I've had V.O. pros I respect tell me I have a good voice for the work. And the idea intrigued me: You mean I could play a financial adviser, then a clear-faced teen, then a mom taking care of her sick kid, all using only my voice while wearing a baseball cap and no makeup? Sign me up!
But I never actually did it. Two things stopped me: my lack of knowledge about the craft, and what I imagined to be the insurmountable expense of getting started. Then fate, in the guise of my friend Ed Cunningham, stepped in. Ed makes his living doing voiceover; he's the new narrator of VH1's Behind the Music and has booked countless TV and radio campaigns, including Michelob and KFC. He recently opened Ed's ChopShop, a one-stop voice-demo production and consulting business with the goal of making the process professional, fun, and affordable. He made me an offer I couldn't refuse: He'd take me through all the steps of getting started in voiceover, and in return he'd have an example of what he can do for actors brand-new to the craft of voice acting. Stripped of all excuses, I said yes and decided to share my experience with readers of Back Stage, in the hopes of helping others off the fence and into the game.
"A commercial demo can run anywhere from $200 to $2,500," Ed told me. "I've seen actors spend at the top of that range and come out with a horrible demo; I've seen them spend well less than a thousand and land an agent. I charge $500 for a demo. Keep in mind there are many things other than your commercial demo that you'll need to purchase in order to start your voiceover career: a website, professional memberships, classes, recording equipment for a home studio, software, demos for all the other types of voiceover—animation, announcing, video game—etc. Blowing the majority of your budget on the demo can actually stop a good idea in its tracks. On the other hand, you can go on Craigslist and find all sorts of people who say they'll make your demo for $200 to $300, but I'd be careful. You need someone who not only knows the technical and artistic aspects of recording voiceover but the business side as well—someone who has daily interaction with the marketplace."
In our first meeting, Ed and I met at his home studio and talked about where I fit in the market. "I love showing actors potential they never knew they had," he said. "Many times actors don't realize they have a voice that is particularly marketable for one reason or another. My wife is a great example: She's just now understanding that the deadpan delivery she does so well on camera actually translates to voiceover. A huge part of making the demo is showing the actor where they fit in the marketplace and then having them demonstrate that ability."
To that end, prior to our meeting, he had emailed me demos of five actors I'd likely be "up against" at auditions. I'd listened to each of the actors repeatedly, getting a sense of how they used their voices differently depending on what they were reading. Just by listening carefully to a spot, I could identify where the actor was placing her voice. In a spot for acne cream, for instance, one actor went higher in her register while pushing the nasality of the tone. She ended up sounding younger in that spot—clearly something the client was looking for—than in a spot for, say, diapers, where the voice was more "soothing mom." I could use that.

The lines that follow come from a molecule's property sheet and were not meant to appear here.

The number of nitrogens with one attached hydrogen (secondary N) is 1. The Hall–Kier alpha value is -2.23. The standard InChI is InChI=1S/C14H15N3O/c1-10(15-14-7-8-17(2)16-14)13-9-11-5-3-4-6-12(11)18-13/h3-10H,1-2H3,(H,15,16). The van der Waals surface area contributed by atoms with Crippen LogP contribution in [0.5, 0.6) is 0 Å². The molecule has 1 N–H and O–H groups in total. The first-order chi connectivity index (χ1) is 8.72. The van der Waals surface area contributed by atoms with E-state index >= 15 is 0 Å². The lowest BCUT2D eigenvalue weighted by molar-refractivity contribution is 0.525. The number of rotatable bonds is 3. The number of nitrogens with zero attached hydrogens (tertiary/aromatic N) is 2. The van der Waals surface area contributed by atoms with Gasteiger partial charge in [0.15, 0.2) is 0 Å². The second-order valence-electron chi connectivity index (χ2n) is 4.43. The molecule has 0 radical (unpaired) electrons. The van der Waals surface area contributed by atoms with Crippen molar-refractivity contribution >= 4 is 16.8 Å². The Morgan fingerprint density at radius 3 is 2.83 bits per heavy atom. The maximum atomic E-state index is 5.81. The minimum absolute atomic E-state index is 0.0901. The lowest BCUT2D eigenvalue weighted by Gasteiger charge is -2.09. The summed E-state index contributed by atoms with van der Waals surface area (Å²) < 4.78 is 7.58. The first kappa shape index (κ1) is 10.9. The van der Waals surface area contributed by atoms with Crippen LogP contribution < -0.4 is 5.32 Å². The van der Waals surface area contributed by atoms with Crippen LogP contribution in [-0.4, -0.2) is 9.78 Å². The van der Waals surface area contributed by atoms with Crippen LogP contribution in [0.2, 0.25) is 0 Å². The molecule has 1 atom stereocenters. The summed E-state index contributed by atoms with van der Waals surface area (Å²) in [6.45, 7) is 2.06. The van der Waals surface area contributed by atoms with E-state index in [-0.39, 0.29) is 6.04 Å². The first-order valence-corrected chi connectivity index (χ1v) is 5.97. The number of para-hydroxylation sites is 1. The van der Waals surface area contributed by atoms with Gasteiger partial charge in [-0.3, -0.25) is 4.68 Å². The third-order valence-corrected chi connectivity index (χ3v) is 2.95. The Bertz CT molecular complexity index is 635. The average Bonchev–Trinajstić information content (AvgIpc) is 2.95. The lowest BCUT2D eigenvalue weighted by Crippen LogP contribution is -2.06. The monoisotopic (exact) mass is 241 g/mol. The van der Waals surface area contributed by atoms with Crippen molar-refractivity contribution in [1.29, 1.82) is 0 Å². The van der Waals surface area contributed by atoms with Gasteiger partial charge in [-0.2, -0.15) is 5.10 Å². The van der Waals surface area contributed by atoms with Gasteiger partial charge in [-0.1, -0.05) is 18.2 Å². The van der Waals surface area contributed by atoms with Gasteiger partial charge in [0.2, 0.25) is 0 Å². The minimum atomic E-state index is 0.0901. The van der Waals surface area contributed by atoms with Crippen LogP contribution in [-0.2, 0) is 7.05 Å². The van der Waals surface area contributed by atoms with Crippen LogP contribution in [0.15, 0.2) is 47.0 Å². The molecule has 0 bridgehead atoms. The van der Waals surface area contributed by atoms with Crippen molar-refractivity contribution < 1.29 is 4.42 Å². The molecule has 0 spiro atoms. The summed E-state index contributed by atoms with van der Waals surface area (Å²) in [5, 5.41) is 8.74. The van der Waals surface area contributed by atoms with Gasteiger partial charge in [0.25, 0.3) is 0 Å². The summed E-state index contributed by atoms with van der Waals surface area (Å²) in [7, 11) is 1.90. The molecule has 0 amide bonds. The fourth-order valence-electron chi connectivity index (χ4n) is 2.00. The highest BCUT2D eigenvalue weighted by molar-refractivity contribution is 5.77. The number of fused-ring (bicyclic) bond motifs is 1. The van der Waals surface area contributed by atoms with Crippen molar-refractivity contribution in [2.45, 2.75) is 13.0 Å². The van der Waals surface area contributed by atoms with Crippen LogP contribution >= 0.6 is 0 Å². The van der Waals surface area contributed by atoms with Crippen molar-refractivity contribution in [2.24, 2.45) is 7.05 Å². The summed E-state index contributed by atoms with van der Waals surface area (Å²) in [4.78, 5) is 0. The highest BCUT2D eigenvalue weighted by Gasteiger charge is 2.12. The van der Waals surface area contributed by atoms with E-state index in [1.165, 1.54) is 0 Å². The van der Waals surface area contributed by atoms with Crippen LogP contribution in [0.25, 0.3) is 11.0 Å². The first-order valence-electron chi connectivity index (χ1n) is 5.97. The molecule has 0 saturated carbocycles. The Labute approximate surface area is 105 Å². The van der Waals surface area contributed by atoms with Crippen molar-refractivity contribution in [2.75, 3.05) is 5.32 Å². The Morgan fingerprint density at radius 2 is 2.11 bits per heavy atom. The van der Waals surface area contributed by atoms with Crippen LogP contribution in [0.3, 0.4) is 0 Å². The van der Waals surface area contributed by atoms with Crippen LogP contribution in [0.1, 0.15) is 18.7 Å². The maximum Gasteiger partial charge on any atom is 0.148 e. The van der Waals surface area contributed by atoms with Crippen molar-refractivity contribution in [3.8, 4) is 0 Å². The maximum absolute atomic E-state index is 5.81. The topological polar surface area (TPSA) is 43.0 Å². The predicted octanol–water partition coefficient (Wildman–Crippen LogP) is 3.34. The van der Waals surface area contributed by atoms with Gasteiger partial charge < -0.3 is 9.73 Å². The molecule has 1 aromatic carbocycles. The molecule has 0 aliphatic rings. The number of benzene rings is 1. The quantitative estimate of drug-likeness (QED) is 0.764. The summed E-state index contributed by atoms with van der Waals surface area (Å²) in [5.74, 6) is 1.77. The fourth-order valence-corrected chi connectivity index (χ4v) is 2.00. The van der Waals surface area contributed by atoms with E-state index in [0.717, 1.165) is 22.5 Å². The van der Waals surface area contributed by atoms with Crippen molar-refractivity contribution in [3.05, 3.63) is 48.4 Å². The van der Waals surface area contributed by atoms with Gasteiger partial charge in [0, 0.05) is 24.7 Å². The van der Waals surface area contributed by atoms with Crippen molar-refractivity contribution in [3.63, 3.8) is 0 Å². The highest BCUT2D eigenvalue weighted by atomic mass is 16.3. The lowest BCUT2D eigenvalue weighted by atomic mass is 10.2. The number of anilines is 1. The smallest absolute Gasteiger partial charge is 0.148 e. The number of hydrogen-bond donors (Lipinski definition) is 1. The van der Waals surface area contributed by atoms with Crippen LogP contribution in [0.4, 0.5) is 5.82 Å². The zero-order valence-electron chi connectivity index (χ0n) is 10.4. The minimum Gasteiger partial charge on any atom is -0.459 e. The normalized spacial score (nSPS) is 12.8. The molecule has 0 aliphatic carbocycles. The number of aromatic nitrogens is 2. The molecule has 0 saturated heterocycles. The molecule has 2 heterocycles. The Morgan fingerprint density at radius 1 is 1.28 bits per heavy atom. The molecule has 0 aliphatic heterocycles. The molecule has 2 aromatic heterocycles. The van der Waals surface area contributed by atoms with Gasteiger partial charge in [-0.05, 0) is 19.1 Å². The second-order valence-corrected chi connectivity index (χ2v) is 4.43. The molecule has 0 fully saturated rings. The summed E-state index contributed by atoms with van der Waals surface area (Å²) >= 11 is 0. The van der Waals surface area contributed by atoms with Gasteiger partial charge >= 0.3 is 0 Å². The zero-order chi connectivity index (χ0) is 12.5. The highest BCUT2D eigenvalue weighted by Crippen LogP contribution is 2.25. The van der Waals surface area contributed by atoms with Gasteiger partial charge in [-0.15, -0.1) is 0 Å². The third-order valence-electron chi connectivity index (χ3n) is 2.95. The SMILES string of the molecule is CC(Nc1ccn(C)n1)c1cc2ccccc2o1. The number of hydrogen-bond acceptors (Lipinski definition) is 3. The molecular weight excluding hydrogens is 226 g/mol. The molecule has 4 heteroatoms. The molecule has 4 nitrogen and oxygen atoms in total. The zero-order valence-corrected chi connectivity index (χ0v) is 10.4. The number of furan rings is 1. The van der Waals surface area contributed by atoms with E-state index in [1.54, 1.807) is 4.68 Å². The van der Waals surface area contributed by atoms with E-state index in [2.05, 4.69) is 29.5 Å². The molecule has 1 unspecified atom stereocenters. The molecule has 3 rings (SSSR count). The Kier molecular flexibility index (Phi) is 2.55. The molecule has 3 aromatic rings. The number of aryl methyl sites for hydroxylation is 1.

The Class Menagerie
"Depending on your previous entertainment industry experience, I wouldn't say classes are absolutely necessary before making the first demo, as long as you're making your demo with someone currently working in commercial V.O. in some capacity," Ed offered when I asked about training. "If an experienced actor is coming to me for their first demo without having taken a class, I'm not concerned. I'll be holding their hand through the process either way, and if instruction is needed at any given point, I'll naturally offer it. My main goal, after all, is to get each cut to sound like it was an actual spot that aired on TV or radio."
But, as in any aspect of acting, he said, classes should eventually be part of the picture, even for working voiceover pros. "I take privates myself, one-on-one instruction with people who are working in television," he added. "You have to think of voiceover classes as something you'll be doing your entire career. Will you magically become a voiceover pro simply by taking a class? No. It takes years to sharpen your skills. This doesn't mean you can't book lots of work along the way."
As for choosing a class or teacher, he suggested, "In L.A., Huck Liggett at the Voicecaster is fantastic, as are Gary Giambo and Martha Mayakis at Talkshop. And the Voice Over Resource Guide covers many different markets across the country, and the best instructors are all in there. They have a website, www.voiceoverresourceguide.com, and also a quarterly printed edition."
Love and Ease
When the time came to read through the spots "off mike," Ed coached me on "romancing" the product you're selling—you've got to love that product when it comes out of your mouth, and make sure the listener can hear the love—and "billboarding" the name of the company, which is just like it sounds: You have to say the name so people hear it like they're seeing it on a billboard. He also gave me a couple of questions to think about for each spot—some literal, like "Who was I talking to?," and others more visceral, like "How does being on the beach in Bermuda make you feel?" (Pretty good, as it turns out.) Once we'd gone through all the spots, Ed instructed me to become familiar with the copy but absolutely not to memorize it.